Air forms may be full or partial spheres, ellipsoids, cylinders, and varied mix-or-match combinations of these shapes. Irregular or free-form shapes also can be used.


PVC coated nylon and polyester fabrics are usual choices for air forms. The material must be strong enough to resist inflation pressures typically in the range of 1 to 3 inches of water column pressure, or about 0.04 to 0.11 psi. How the balloon may stretch or deflect under this pressure must be carefully considered.


Flat pieces of the air form are heat-sealed together with a bar sealer or rotary welder so that they stretch into a smoothly curved surface when inflated.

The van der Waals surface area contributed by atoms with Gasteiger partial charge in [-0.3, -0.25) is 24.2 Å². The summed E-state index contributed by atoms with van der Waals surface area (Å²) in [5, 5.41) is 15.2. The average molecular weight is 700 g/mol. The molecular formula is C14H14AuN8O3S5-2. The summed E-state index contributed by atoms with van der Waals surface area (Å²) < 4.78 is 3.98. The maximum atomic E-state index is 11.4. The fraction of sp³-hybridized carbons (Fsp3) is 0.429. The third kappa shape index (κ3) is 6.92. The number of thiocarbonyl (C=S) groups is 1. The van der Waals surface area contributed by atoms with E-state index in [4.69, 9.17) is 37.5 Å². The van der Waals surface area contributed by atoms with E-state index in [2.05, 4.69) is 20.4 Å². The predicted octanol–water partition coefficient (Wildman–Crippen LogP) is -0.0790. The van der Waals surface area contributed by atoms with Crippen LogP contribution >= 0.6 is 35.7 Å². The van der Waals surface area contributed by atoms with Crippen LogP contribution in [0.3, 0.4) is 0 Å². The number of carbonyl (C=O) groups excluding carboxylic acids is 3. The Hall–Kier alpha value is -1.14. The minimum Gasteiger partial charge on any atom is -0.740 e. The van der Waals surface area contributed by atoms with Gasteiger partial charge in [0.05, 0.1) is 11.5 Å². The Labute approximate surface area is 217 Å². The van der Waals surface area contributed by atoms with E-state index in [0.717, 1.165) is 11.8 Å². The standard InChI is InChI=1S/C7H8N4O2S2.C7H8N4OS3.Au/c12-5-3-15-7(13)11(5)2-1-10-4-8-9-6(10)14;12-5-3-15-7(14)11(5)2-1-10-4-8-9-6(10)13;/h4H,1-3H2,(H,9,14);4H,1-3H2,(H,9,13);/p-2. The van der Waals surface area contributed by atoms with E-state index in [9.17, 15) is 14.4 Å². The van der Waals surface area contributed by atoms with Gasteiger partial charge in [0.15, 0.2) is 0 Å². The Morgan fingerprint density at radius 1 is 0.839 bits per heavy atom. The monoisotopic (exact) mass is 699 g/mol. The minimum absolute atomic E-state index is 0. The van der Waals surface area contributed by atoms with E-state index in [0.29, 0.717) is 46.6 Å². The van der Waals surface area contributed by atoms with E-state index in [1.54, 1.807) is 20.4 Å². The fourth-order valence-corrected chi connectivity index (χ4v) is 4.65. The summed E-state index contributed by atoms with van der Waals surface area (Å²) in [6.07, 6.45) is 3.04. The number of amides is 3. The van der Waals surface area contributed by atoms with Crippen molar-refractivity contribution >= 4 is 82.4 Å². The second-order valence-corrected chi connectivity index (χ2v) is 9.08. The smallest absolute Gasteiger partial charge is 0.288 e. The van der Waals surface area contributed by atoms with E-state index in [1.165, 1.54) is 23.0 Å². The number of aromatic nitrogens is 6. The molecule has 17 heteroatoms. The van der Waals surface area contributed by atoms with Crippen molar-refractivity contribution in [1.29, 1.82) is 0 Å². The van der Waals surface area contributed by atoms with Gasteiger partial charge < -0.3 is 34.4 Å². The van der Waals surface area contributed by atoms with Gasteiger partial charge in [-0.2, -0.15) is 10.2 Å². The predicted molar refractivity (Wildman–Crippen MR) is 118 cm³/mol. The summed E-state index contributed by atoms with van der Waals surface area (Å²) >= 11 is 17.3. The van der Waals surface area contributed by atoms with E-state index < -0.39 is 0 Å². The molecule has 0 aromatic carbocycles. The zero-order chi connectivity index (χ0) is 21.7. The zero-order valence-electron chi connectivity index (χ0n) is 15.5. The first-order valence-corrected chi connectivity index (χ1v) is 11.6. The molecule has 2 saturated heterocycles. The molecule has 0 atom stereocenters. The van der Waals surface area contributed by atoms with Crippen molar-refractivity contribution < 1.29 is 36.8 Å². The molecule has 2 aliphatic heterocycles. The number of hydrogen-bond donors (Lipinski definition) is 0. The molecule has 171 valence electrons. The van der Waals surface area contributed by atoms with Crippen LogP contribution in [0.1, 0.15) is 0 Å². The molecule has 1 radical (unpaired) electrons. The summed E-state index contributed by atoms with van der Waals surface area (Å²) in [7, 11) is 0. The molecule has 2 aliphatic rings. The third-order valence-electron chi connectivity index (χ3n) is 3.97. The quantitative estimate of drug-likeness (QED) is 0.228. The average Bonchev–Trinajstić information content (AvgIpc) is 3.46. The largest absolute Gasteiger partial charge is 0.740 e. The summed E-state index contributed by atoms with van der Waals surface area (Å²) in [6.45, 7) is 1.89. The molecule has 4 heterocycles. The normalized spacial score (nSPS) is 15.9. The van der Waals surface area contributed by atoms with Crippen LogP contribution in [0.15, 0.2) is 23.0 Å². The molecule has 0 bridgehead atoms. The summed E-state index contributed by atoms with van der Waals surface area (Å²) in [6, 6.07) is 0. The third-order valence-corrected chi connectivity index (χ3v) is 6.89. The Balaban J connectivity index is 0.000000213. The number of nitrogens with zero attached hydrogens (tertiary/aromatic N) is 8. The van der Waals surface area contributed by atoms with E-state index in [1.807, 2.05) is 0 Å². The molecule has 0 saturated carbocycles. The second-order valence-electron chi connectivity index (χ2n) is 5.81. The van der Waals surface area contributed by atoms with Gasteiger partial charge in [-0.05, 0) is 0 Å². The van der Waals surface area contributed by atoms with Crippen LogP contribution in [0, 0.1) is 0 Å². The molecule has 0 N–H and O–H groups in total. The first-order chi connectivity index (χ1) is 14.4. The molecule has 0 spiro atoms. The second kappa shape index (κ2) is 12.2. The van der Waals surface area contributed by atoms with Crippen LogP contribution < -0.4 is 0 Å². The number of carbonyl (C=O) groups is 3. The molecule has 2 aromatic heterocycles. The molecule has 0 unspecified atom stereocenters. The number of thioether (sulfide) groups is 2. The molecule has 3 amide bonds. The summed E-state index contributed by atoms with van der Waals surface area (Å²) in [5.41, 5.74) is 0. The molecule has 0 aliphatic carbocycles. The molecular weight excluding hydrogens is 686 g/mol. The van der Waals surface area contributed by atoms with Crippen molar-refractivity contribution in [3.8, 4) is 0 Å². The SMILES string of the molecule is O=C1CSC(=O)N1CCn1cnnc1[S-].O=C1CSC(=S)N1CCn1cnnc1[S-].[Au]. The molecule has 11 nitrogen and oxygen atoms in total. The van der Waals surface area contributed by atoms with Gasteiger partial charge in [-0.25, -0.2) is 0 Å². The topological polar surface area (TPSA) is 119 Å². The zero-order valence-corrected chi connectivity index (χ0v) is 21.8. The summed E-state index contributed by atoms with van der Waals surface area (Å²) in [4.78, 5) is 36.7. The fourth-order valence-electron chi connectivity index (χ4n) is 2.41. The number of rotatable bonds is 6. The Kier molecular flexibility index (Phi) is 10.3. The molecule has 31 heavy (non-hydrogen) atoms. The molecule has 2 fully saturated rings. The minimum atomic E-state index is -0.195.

While the smaller cylindrical forms are easily carried in a pickup truck and handled by two workers, the larger dome forms may weigh as much as 5 tons. Although the material is strong when inflated, it must be carefully handled to prevent punctures. A high-volume, low-pressure blower is used to inflate the form to its design shape at the pressure designated by the form designer.